Induction of apoptosis of hepatic SECs by low doses of HIR could have facilitated the entry of the donor hepatocytes into the perisinusoidal space of Disse and their migration into the liver plate. Similar effects were reported using agents that induce sinusoidal endothelial cell damage, such as, cyclophosphamide (8) or doxorubicin (10). However, there are some important differences with HIR. First, drugs act upon the whole liver, while the effect of HIR can be spatially conformed to parts of the liver, thereby, augmenting engraftment only in the irradiated liver lobes. Instead of using an agent that induces sinusoidal cell injury in the whole liver, partial liver irradiation increases the safety of the preparative regimen by leaving portions of the normal liver intact. Second, drugs have systemic toxicity, such as, bone marrow toxicity, while local liver irradiation fails to exhibit systemic toxicity. Finally, agents that augment engraftment usually do not induce proliferation of hepatocytes. At lower doses, up to 10 Gy, HIR augments donor cell engraftment. At higher doses, in addition to enhancing engraftment, HIR also reduces the proliferative capacity of host hepatocytes, thereby providing a competitive proliferative advantage to the engrafted, donor cells. Therefore, the two effects of HIR should act synergistically to result in rapid and massive repopulation of the liver, making HIR highly desirable as a preparative regimen for HT.
Although the fenestrated hepatic sinusoidal endothelium allows regulated access of macromolecules to the space of Disse, it is an important physical barrier to the engraftment of transplanted hepatocytes. HIR induced apoptosis of SEC within 6 hours as demonstrated by TUNEL staining. This effect was comparable with that seen in the small intestinal microvascular endothelium, which underwent apoptosis within 4 hours of whole body irradiation in C57Bl/6 mice (30). TEM of rat livers demonstrated that the disruption of the hepatic SEC was first evident by 6 hours after HIR and peaked in 24 – 48 hours. We, therefore, transplanted hepatocytes 1–2 days after HIR. We also determined serum HA levels as a marker of hepatic SEC integrity. HA is a straight-chain glycosaminoglycan polymer, present in the extracellular matrix. More than 90 % of circulating HA is removed by hepatic SECs, via specific HA receptor-mediated endocytosis (31). Increasing levels of circulating HA serves as a biomarker of dysfunction of hepatic SEC following liver injury (27). We found that serum HA levels reached peak values within 24 hours of HIR and HA returned to baseline within 3 – 7 days of HIR, probably due to the restoration of the sinusoidal endothelial barrier by endothelial cell proliferation. It is possible reduced clearance by SECs was compensated over time by enhanced renal excretion, which is the second major mechanism of removal of circulating HA (32).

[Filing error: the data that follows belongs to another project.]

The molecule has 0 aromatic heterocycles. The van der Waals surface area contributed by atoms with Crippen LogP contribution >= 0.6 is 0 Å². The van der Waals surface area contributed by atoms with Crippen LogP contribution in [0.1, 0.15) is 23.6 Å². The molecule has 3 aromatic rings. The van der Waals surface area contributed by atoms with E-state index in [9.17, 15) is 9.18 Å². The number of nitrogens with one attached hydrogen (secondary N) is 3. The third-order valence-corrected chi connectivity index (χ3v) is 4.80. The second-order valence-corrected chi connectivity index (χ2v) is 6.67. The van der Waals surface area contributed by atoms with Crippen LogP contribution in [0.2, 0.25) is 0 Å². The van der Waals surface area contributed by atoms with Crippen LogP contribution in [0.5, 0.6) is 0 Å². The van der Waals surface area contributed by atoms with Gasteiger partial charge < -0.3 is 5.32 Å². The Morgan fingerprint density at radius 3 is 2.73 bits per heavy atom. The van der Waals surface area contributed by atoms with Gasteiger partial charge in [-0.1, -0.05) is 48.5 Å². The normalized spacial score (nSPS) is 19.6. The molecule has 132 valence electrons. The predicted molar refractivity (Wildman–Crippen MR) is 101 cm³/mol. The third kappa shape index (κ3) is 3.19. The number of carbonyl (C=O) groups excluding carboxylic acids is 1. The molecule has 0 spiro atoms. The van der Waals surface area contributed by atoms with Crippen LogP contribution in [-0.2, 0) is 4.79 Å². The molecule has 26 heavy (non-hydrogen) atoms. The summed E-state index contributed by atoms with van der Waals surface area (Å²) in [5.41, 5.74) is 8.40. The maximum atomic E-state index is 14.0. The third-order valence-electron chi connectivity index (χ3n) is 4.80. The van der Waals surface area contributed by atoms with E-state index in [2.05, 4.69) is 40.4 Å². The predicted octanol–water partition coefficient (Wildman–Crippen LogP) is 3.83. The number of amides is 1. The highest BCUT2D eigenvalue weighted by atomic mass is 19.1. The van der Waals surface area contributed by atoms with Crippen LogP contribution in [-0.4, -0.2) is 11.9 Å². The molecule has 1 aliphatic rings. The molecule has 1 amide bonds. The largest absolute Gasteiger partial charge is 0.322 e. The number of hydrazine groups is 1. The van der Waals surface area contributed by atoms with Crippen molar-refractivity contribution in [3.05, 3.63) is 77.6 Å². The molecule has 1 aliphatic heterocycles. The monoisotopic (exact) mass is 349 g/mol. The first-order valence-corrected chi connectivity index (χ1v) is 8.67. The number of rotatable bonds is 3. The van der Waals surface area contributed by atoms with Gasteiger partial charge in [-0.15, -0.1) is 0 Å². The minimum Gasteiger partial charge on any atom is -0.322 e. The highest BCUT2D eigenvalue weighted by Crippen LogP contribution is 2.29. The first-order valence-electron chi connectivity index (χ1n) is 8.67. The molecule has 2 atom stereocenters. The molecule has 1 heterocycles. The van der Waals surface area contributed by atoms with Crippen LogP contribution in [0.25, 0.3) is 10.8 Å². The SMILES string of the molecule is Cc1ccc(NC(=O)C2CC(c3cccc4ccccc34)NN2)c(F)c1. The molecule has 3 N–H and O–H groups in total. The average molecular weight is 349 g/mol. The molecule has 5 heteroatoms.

As the largest population of resident macrophages in the body, Kupffer cells are also reported to play an important role in eliminating transplanted cells shortly after hepatocyte transplantation (7). In contrast to the effect of HIR on SECs, we found that the number of Kupffer cells was not affected by HIR. However, HIR suppressed the phagocytic function of the Kupffer cells resulting in a decrease in colloidal carbon clearance. HIR-induced suppression of the phagocytic activity of Kupffer cells could contribute to improved survival of the transplanted hepatocytes by allowing them more time to engraft and integrate into the hepatic architecture. Since HIR can disrupt endothelial cells and inhibit kupffer cell phagocytosis at the same time, it is difficult to separate the effect of the two events. However, previous studies have demonstrated that elimination of Kupffer cells with systemic administration of gadolinium chloride can, at best, augment hepatocyte engraftment by 2 – 4 fold (7). In contrast HIR can improve hepatocyte engraftment by 5 – 70-fold in a dose-dependent manner, suggesting that in addition to its effect on Kupffer cell function, HIR enhances engraftment by additional mechanisms, such as, disruption of hepatic sinusoidal endothelium.
Our results demonstrate that at HIR doses as low as 5 Gy, there is significant enhancement of engraftment of the donor hepatocytes in rat liver. Although our rodent studies have demonstrated convincingly the role of HIR in augmenting engraftment and subsequent proliferation of donor hepatocytes, primate studies represent an absolutely necessary step toward the application of preparative hepatic irradiation in humans. This is particularly true because the irradiation effects in the liver vary in different classes of species. Our results demonstrate that as in the case of rodents, a single dose of 10 Gy preparative HIR was sufficient to increase significantly the engraftment of donor porcine hepatocytes in cynomolgus monkeys, as shown by the secretion of porcine albumin in the plasma. Additionally, immunosuppressive effects of the local irradiation could contribute to the improved survival of allogeneic hepatocytes or porcine xenograft. In clinical situations, radiation-induced liver damage occurs after irradiation of the whole liver at doses of 35 Gy or higher. Thus, the ability of low doses of HIR to increase the engraftment and integration of transplanted hepatocytes in rodents and in pilot studies in monkeys is highly significant in terms of potential translation of this strategy to clinical application. Furthermore, the technical feasibility of delivering HIR to isolated regions of the liver, without inducing RILD, makes HIR an attractive preparative regimen for HT-based treatment of inherited liver diseases.
This work was supported by the NIH grants: R01 DK64670 and R21/R33 CA121051 (to CG); RO1 DK 039137 (to NRC); RO1 AI49472 (to IJF); RO1 DK48794 (to IJF); and RO1 DK 46057 (to JRC), RO1 DK 67440 (to JRC); RO1 DK 68216 (to JRC) and a grant from Varian Biosynergy (to CG).